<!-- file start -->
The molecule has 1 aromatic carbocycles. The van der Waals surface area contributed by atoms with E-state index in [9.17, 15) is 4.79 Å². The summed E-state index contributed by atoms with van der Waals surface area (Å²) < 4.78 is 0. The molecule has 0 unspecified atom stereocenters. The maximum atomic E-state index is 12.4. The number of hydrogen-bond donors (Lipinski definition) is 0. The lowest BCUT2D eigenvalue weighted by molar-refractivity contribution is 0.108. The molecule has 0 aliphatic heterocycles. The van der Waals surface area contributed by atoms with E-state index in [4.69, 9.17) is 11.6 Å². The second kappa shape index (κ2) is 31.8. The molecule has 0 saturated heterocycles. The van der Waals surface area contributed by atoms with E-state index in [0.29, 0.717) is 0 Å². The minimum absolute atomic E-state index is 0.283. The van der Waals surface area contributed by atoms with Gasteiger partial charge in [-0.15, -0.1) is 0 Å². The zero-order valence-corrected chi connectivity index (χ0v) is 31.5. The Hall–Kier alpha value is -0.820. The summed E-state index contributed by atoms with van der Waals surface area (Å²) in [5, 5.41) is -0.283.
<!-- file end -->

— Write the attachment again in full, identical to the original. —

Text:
The molecule has 1 aromatic carbocycles. The van der Waals surface area contributed by atoms with E-state index in [9.17, 15) is 4.79 Å². The summed E-state index contributed by atoms with van der Waals surface area (Å²) < 4.78 is 0. The molecule has 0 unspecified atom stereocenters. The maximum atomic E-state index is 12.4. The number of hydrogen-bond donors (Lipinski definition) is 0. The lowest BCUT2D eigenvalue weighted by molar-refractivity contribution is 0.108. The molecule has 0 aliphatic heterocycles. The van der Waals surface area contributed by atoms with E-state index in [4.69, 9.17) is 11.6 Å². The second kappa shape index (κ2) is 31.8. The molecule has 0 saturated heterocycles. The van der Waals surface area contributed by atoms with E-state index in [0.29, 0.717) is 0 Å². The minimum absolute atomic E-state index is 0.283. The van der Waals surface area contributed by atoms with Gasteiger partial charge in [-0.15, -0.1) is 0 Å². The zero-order valence-corrected chi connectivity index (χ0v) is 31.5. The Hall–Kier alpha value is -0.820. The summed E-state index contributed by atoms with van der Waals surface area (Å²) in [5, 5.41) is -0.283.